[this page is still being update 2016]
"If we want to restore an preserve soil fertility, if we want to preserve and restore small and mid-size farms and promote organic agriculture, if we want to diversify and decentralize our food supply and revitalize local communities, if we want to preserve biodiversity, if we want to remediate polluted and depleted aquifers, if we want to promote human health and childhood nutrition - if we want these and many other related benefits, or even if we merely wish to defensively invest a portion of our assets in a food-system safety net, then we are going to have to figure out how to deploy capital appropriately, in new ways, in meaningful quantities, and for the long term. Can we design ways for regional investors to invest in regional food enterprises? Could there be Slow Money Bonds, similar to municipal bonds, but investing in local food systems?" ~ Woody Tasch "Inquiries into the Nature of Slow Money"
What if every business in your community pledged just 1% to local organic farmers and Community Supported Agriculture?
In late 2009, an online organization calling itself “Move Your Money” spearheaded a campaign to persuade Americans to transfer their funds from large financial institutions, such as Bank of America and JP Morgan Chase, to local community banks.
Since the financial crisis began, according to a Zogby poll, almost one in 10 American adults has moved her or his money from a large bank to a closer, more personal one.
Though it may seem a waste of time and an inconvenience to transfer your funds to a local bank, consider this: If you know someone who lost her or his to job to the recession, or if your retirement savings took a major hit, or if the funds that you had set aside to pay for college shrank drastically in size, or if you have ever wrung your hands in frustration at the latest jobs report, Wall Street shenanigans, or the sheer magnitude of the bank bailouts, and wished there was something you could do — well, now there is.
The greatest benefit of more people moving their money away from the banks largely responsible for this economic mess is that they will be less capable of wreaking such havoc in the future. As hackneyed and cliché as this advice has become, Gandhi’s immortal axiom, “You must be the change you wish to see in the world,” is abundantly applicable in this instance.
Not only does the possibility of a more secure economy exist, we are capable of shaping that future from Main Street on up. We petition you to reconsider continuing to bank with large, national institutions; instead, you can do your part in strengthening your community and securing your local economy by watching this video and then visiting the Move Your Money project for helpful advice and tips for doing just that.
Edgar Cahn came up with Time Dollars as "a new currency to provide a solution to massive cuts in government spending on social welfare. If there was not going to be enough of the old money to fix all the problems facing our country and our society", Edgar argued, "Why not make a new kind of money to pay people for what needs to be done? Time Dollars value everyone’s contributions equally. One hour equals one service credit. Cahn wrote two books, Our Brother’s Keeper and No More Throw-Away People.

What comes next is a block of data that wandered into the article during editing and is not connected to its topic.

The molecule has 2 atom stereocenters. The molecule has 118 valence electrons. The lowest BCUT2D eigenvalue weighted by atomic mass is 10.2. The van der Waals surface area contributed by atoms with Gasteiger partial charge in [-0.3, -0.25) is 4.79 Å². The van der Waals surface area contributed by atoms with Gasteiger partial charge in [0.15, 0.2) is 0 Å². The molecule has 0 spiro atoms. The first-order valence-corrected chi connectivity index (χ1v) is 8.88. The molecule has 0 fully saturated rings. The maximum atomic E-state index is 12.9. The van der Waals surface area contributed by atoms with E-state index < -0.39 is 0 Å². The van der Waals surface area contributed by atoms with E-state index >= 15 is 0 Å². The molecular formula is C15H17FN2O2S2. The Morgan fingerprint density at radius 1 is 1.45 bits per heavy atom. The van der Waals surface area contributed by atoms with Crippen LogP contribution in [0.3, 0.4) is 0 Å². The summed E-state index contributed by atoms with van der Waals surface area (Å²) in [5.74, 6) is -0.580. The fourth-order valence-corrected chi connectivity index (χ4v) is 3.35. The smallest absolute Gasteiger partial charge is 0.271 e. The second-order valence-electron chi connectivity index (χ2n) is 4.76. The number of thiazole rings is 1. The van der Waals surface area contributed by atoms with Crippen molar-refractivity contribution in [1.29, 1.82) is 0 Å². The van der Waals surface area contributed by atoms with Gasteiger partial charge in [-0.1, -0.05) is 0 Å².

The largest and most active Time Bank in the United States is the Dane County TimeBank in Madison, Wisconsin with over 1,000 members, a Youth Court and connections to Community Supported Agriculture. The Dane County TimeBank co-hosted "TimeBanking in Action," the TimeBanking International Conference in 2007, and co-hosted the TimeBanking Conference, "Time For Justice, A Wealth of Opportunity" in June 2009.
TimeBanks USA is the hub of a nationwide network of TimeBanks offering training and support to timebanks around the country. It developed Community Weaver software now widely used with over 11,000 participants. In the US there are now 101 TimeBanks listed in the Time Banks Directory.
TimeBanking has spread to over 37 nations and six continents. In England, Scotland, Wales and Ireland, TimeBanking has spread rapidly. In Wales there has been a particular focus on the development of 'Agency Timebanks' to engage local people as contributors to public service and community Agency Timebanking in Wales There are 116 in operation and another 87 under development; the government and national volunteer organizations have been particularly supportive. They are promoted as a tool in community regeneration.
STATE OWNED BANKS?
We have been learning about the success of North Dakota's State owned bank over the decades so we wanted to post this video we found and add it to the growing list of resources on the 'Great Economic Transition' page.
Here are some links for further reading and research: